Eating Disorders

eating disorder

Every year many cases of life threatening eating disorders are developing among the American population. An eating disorder is an illness that causes serious disturbances to your everyday diet, such as eating extremely small amounts of food or severely overeating (http://www.nimh.nih.gov/health/publications/eating-disorders/complete-index.shtml). More than 90 percent of these populations are between adolescent and young adult women. Statistics has shown, that women from this age group are more vulnerable to this condition, because their personal appearance and also due to their strict diets in order to achieve the ideal body. Researchers have linked the cause of eating disorders with personal perfectionism, low self-esteem, genetics, and family pressure with dieting and weight. In this research, I will explain the different types of existent conditions under the eating disorders which include anorexia nervosa, bulimia nervosa and the last found binge eating disorder (Drummond & Brefere, 2007).

Anorexia nervosa is the disease in where most adolescent and females intentionally starve themselves, involving extreme weight loss. People having this disorder are convinced they are overweight and sometimes they have to be hospitalized in order to prevent starvation. Symptoms from anorexia nervosa may include.

  • Personal refuse to maintain body weight based on minimally normal weight for height, body structure, physical activity and age
  • Intense fear of being fat
  • Consciousness of overweight despite dramatic weight loss
  • Loss of menstrual periods
  • Extreme concern with body mass and shape

This illness can affect the heart, brain, bones, and skin; other damages to the body include the drop of breathing, pulse, and blood pressure. A person suffering from this condition has to be hospitalized under strict monitoring, including individual and family therapy (Drummond & Brefere, 2007). Also reducing or eliminating insufficient eating thoughts with the aid of a psychology (http://www.nimh.nih.gov/health/publications/eating-disorders/complete-index.shtml).

Bulimia Nervosa is the condition in where people tends to consume great amounts of food and then self-incorporating behaviors such as vomiting, abusing diuretics and exercising obsessively in order to maintain normal body weight. The typical symptoms are:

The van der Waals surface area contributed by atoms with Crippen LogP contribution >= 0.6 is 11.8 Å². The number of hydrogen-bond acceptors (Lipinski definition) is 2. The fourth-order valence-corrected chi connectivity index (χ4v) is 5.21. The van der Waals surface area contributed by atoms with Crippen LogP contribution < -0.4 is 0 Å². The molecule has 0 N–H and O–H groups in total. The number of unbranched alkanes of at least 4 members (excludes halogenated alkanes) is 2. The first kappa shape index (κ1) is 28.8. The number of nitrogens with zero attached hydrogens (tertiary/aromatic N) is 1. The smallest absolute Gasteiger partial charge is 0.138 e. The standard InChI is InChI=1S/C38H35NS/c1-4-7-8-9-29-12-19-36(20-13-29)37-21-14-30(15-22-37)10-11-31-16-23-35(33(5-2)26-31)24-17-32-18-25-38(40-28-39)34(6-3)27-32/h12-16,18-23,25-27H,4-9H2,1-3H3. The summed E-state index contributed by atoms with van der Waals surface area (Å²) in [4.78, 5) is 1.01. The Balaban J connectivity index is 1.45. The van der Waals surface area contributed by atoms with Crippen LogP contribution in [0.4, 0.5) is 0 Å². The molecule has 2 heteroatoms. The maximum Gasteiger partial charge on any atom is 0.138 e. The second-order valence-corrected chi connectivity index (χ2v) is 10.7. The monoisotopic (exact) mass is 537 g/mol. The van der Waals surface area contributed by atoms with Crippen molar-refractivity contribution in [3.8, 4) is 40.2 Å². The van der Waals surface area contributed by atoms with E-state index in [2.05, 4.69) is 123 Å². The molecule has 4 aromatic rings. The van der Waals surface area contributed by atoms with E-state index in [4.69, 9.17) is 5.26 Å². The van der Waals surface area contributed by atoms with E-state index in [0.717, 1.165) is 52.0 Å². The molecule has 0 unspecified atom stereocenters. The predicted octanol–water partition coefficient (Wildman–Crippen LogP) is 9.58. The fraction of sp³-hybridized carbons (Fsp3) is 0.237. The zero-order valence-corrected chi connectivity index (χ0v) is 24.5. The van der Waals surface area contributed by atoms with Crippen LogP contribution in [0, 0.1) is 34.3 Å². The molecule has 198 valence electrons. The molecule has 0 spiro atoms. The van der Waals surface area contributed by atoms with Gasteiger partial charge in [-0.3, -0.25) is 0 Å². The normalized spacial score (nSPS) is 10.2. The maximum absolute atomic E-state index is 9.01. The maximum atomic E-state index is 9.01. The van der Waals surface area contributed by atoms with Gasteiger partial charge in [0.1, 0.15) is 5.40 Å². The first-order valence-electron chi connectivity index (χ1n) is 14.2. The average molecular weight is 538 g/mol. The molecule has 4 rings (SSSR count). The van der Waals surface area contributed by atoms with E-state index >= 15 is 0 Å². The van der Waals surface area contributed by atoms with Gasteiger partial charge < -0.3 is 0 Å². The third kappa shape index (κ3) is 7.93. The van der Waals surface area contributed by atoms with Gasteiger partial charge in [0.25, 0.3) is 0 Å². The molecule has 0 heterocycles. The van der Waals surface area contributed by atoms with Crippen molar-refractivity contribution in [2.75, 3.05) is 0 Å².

• Repeated episodes of vomiting
  • Excessive eating beyond of comfortable fullness
  • Self-induced vomiting, abuse of diet pills, excessive exercise, and fasting
  • Self-concern with body weight and shape.

The condition of bulimia nervosa can be treated by a specialist from the eating disorder clinic, medications such as antidepressants and by a certified nutritionist or under the care of a physician.

Binge eating disorder is related to compulsive overeating, but is commonly linked as a mental disorder. To be diagnosed as a patient with binge disorder, the individual must binge at least twice a week in a period of six months. People with this condition suffer weigh problems and they have to be treated under the same condition to those used to treat bulimia nervosa. Psychotherapy can be offered in an individual or group environment.

Medication such as fluoxetine and other antidepressants may reduce binge-eating episodes and help lessen depression in some patients (http://www.nimh.nih.gov/health/publications/eating-disorders/complete-index.shtml).

Once again, the sooner the disorder is diagnosed, the better the probabilities are. The physician is responsible to determines whether the patient is a medical risk of what kind of treatment would be implemented. These disorders are commonly treated under the care of an internist, a nutritionist and the psychotherapist. These treatments
include family therapy, cognitive-behavioral therapy and an adequate nutritional and balanced diet as well (Drummond & Brefere, 2007).

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